Moreover, Sonos provided a physical switch to turn off the microphone instead of simply muting the mic through software. This welcome approach actively cuts the connection to it for added security.
The Era 100 and Era 300’s distinctive Trueplay tuning feature, which measures how sound reflects off walls, furnishings, and other surfaces, can also use these mics to enhance audio based on where you set the speakers in your home. Trueplay was announced by Sonos in 2015, signaling the company’s desire to optimize audio quality in different home environments.
As a mobile phone app, Trueplay previously required an iOS device for setup. Android users were out of luck because although Sonos has installed integrated microphones in its speakers for many years, Trueplay was incompatible with Android devices.
Trueplay does make a significant difference, and this new capability means that many more people, specifically Android users, will probably utilize it.
Summing Up Sonos' Era Speakers
Putting competitors aside, Sonos strongly believes that spatial audio is how music playback will develop in the future. The company’s leadership has asserted that a) the Era 300 will be the definitive way to hear the finer points of spatial audio mixes without requiring a room full of audio equipment and b) that artists and producers are strongly interested in the format.
A single speaker can only deliver so much, regardless of how sophisticated its driver array is. Looking at the streaming audio landscape at a high level, it’s likely that the big hitters — Spotify, YouTube Music, and other services — would likely start supporting spatial audio sooner rather than later. However, Amazon and Apple are now the only two services compatible with the Era 300 for spatial music.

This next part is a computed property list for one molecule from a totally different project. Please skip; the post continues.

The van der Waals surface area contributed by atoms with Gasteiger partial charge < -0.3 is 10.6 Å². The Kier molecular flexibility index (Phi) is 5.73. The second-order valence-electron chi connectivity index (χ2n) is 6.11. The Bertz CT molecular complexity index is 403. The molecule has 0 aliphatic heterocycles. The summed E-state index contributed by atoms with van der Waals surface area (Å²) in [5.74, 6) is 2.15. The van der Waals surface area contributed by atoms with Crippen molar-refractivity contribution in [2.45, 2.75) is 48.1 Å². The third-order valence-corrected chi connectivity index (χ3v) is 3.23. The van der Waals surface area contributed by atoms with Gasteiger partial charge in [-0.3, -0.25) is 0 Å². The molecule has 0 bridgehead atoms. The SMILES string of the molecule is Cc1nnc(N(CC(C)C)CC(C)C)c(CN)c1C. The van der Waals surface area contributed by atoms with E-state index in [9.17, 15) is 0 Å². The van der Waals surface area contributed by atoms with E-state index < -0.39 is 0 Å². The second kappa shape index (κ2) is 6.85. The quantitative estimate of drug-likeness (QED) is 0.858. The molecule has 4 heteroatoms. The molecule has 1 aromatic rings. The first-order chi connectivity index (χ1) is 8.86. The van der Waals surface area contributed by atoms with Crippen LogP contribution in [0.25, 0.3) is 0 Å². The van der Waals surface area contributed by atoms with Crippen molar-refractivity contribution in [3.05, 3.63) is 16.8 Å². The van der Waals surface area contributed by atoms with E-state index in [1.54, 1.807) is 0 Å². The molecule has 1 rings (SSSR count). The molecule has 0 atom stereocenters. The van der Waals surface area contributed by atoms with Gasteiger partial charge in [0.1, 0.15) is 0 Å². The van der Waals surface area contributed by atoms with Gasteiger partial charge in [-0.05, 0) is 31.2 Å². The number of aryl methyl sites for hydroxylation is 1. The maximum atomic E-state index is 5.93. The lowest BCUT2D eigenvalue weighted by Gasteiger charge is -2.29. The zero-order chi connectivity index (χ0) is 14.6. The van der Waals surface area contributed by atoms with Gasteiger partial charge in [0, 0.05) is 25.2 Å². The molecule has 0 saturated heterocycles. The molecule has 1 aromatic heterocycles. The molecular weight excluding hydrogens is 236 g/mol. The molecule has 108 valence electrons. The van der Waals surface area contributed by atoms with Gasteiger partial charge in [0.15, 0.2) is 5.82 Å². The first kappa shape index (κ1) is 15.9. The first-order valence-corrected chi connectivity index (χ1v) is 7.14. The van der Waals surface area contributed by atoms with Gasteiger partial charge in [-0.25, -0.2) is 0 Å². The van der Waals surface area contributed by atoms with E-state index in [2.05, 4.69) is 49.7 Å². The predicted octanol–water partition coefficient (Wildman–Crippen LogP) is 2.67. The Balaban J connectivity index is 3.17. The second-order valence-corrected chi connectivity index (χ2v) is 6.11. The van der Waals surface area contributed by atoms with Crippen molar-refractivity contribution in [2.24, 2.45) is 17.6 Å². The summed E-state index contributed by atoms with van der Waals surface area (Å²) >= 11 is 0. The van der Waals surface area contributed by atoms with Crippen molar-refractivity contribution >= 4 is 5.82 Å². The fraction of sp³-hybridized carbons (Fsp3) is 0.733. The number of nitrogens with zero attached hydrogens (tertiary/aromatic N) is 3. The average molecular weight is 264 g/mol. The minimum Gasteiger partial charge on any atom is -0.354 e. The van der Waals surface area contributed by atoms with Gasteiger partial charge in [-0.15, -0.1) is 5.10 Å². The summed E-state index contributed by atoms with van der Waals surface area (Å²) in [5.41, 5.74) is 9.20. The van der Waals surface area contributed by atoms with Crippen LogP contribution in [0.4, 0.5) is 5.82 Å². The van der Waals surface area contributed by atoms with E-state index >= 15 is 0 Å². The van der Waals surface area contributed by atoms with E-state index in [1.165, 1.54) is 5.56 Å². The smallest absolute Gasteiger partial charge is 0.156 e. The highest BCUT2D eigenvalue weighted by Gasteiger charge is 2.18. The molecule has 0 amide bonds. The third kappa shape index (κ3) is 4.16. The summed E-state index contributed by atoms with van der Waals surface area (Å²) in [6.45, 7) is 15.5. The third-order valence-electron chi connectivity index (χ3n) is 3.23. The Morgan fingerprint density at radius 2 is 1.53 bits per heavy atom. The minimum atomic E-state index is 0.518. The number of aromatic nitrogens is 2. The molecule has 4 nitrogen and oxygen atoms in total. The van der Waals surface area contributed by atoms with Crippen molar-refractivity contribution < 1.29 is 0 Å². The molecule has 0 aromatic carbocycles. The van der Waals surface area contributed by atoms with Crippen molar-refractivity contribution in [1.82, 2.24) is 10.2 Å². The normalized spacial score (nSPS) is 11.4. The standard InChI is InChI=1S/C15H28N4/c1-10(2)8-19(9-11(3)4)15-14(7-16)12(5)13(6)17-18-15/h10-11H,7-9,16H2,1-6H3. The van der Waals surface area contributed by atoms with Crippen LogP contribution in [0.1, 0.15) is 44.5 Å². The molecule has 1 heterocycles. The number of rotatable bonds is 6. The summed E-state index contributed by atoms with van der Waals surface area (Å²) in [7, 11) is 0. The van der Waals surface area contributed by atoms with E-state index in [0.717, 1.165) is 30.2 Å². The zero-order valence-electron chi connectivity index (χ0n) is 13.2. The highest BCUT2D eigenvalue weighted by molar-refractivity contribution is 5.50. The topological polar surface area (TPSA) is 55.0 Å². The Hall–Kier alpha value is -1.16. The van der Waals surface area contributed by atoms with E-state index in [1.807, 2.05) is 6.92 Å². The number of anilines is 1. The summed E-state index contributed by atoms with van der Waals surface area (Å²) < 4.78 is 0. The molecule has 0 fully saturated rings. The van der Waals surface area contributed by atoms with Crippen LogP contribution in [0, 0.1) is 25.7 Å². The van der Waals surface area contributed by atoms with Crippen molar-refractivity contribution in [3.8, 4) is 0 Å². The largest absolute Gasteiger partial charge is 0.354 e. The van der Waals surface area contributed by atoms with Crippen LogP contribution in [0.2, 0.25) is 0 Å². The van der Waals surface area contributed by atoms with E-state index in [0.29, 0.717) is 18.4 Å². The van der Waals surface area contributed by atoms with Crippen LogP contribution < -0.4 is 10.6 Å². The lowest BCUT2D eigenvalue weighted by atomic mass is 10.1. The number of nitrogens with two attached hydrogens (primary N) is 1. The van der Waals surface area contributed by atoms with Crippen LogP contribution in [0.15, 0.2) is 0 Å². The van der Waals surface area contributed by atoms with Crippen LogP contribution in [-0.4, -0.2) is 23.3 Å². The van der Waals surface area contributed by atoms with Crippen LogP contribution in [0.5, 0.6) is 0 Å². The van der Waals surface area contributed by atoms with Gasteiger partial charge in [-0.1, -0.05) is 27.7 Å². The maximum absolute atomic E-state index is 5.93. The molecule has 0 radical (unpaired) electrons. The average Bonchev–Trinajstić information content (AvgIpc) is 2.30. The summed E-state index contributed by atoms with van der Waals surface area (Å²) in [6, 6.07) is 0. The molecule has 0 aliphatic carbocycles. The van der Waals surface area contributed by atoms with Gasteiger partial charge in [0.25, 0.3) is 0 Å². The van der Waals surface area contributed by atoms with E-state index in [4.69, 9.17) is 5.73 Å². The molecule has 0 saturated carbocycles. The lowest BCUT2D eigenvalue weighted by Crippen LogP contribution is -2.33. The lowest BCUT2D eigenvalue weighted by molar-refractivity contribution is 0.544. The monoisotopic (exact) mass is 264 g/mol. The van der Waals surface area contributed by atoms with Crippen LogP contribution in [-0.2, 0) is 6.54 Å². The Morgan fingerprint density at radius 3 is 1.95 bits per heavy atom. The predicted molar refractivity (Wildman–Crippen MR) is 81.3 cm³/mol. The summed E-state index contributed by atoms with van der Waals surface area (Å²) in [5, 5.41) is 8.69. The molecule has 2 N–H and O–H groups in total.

Even when playing stereo mixes, the Era 300 should be an outstanding speaker. The 300 will likely be a more specialized offering in the company’s lineup, similar to the excellent but high-priced Sonos Five speaker. Yet, it makes sense for Sonos to be ready for the developing spatial audio market trend rather than play catchup if the spatial audio wave is about to take off.
Initial media reports of Era 300 indicate that it generates a distinctive sound. Given my experience with Sonos products, I expect the audio quality will be superb, though I’ll reserve judgment until I get a chance to use them.
It should be pointed out that Sonos first proved its mettle by reproducing standard audio, and compared to the Era 100, the 300 has a lot more volume, bass, and presence. Given that it costs $200 more and has twice as many drivers, expect the audio quality to be second to none.
The core reason why Sonos has succeeded in the highly competitive home entertainment speaker market is that it has taken a no-compromise approach to speaker development.
While the speaker space has become muddled with sub-$100 solutions that are often designed to control the smart home, Sonos has spent its resources avoiding that morass to differentiate itself. In that sense, it’s unfair to compare the new Era 100 and 300 against the Apple HomePod, as Sonos’ products are unapologetically focused on delivering a world-class audio experience — though both new Sonos speakers have integrated Amazon Alexa support.
All that said, embracing spatial audio is a leadership opportunity for the company. One can view the Era 300 as the first salvo in its efforts to raise the bar in the premium audio space.
The Era 100 and Era 300 have color options of black or white. Both are estimated to ship on March 28 and are available for preorder now at the Sonos shop.